The USB jack comes in the form of a micro-B connector. It should work with one of the many USB phone-charging cables you have lying around, or one of our Micro-B cables. You can plug the other end into a computer USB port, or use a USB Wall Adapter. The USB supply input includes a 500mA PTC resettable fuse -- if something on or connected to the breakout fails, it should help protect your supply from damage.

Wall Adapter Power Supply - 5VDC, 2A (USB Micro-B)

Wall Adapter Power Supply - 5VDC, 2A (USB Micro-B)

Wall Adapter Power Supply - 5VDC, 2A (Barrel Jack)

Wall Adapter Power Supply - 5VDC, 2A (Barrel Jack)

USB Micro-B Cable - 6 Foot

USB Micro-B Cable - 6 Foot

USB Wall Charger - 5V, 1A (Black)

USB Wall Charger - 5V, 1A (Black)


Single-Cell Lithium-Polymer (LiPo) Battery Charger

The SAMD21 touts many low-power features, so using it in battery-powered projects should be a common occurence. We've integrated our standard 2-pin JST connector, and a single-cell USB battery charger into the board. Any of our single-cell lithium polymer batteries can be used to power the board.

Lithium Ion Battery - 400mAh

Lithium Ion Battery - 400mAh

Lithium Ion Battery - 2Ah

Lithium Ion Battery - 2Ah

Lithium Ion Battery - 110mAh

Lithium Ion Battery - 110mAh


Lithium Ion Battery - 1Ah

8 Retired

To charge the battery, simply connect USB or a 5V wall adapter while the battery is also connected.

Charging a LiPo battery

The "Charge" LED should illuminate while the battery is charging, and it should eventually turn off once fully juiced up.

Configuring Battery Charge Current

The MCP73831's charge current is configured by a resistor value between 66kΩ and 2kΩ, to charge the battery at a rate between 15mA and 500mA, respectively. By default, the board is configured to charge the battery at around 250mA.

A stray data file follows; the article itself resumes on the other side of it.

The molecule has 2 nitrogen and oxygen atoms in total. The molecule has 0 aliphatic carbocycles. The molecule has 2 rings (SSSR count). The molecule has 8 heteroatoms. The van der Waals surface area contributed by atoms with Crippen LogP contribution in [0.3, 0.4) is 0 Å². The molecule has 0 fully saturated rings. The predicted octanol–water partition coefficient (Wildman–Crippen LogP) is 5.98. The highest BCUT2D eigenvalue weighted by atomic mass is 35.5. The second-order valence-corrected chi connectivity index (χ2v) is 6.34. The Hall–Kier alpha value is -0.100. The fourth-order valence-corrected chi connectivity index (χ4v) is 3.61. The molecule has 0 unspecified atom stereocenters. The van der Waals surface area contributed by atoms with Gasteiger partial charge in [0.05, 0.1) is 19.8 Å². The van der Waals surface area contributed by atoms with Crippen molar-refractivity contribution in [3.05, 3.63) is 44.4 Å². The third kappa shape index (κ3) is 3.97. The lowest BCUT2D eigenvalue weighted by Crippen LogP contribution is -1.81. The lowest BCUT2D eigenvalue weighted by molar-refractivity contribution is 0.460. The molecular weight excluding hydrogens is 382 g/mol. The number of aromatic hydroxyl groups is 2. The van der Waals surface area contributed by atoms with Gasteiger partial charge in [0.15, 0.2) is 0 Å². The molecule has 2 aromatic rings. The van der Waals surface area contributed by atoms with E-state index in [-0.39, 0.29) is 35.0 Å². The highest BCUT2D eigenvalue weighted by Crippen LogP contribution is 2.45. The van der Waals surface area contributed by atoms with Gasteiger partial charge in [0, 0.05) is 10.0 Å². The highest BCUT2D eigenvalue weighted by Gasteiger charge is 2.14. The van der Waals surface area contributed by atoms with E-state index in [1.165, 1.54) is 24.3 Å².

Most batteries shouldn't be charged at a rate over 1C (for example, a 110mAh battery's 1C charge current would be 110mA). If you need to adjust the charge current, we've added pads for a through-hole resistor. This resistor can be added in parallel with the 3.9kΩ resistor already on board, or the CHG SET resistor can be removed with a soldering iron.

If you need a smaller charge current, the charge set resistor must be removed, before adding your own. Increasing the charge current can be achieved by adding a resistor in parallel. Here are a few resistor value/charge current examples:

Charge Current (ICharge)Total Resistance (RProg)Parallel Resistor
40mA25kΩNo, must remove CHG SET resistor
100mA10kΩNo, must remove CHG SET resistor

The charge current is calculated as:

ICharge = 1000/RProg

RProg is the total programming resistor resistance, which may include the 3.9kΩ resistor in parallel.

Current Capabilities

Depending on the task it's given, the SAMD21's core will usually consume between 3-17mA. There should be plenty of juice left from the 600mA 3.3V regulator to power other sensors or components off the Turbo's 3.3V supply rail.

Each I/O pin can sink up to 10mA and source up to 7mA, with one caveat: each cluster of I/O is limited to sourcing 14mA or sinking 19.5mA. The GPIO clusters are:

ClusterGPIOCluster Supply (Pin)Cluster Ground (Pin)
230, 31
VDDIN (44)
VDDIO (36)
GND (42)
GND (35)
3D2, D5, D6, D7, D10, D11, D12, D13, D38
(USB_D-, USB_D+)
VDDIO (36)
VDDIO (17)
GND (35)
GND (18)
4D0, D1, D3, D4VDDIO (17)GND (18)
5A1, A2, A3, A4
D8, D9
6A0, A5, AREF

So, for example, if you're sourcing current to four LEDs tied to pins 0, 1, 3, and 4 (cluster 4), the sum of that current must be less than 14mA (~3.5mA per LED).


Speaking of LEDs, the RedBoard Turbo has a lot of them: a power indicator, pin 13 "status" LED, USB transmit and receive LED indicators, a battery charge status indicator, and addressable WS2812 LED.

Dev Board LEDs

Status LED

The blue LED driven by the Arduino's pin 13 is actually sourced through an N-channel MOSFET, so less of our precious cluster-current is eaten up. The LED still turns on when you write the pin HIGH and off when pin 13 is LOW.

Serial UART LEDs

The RX and TX LEDs indicate activity on the USB serial port. They are also addressable within an Arduino sketch, using the macros PIN_LED_RXL and PIN_LED_TXL. These LEDs are active-low, so writing the pin HIGH will turn the LED off.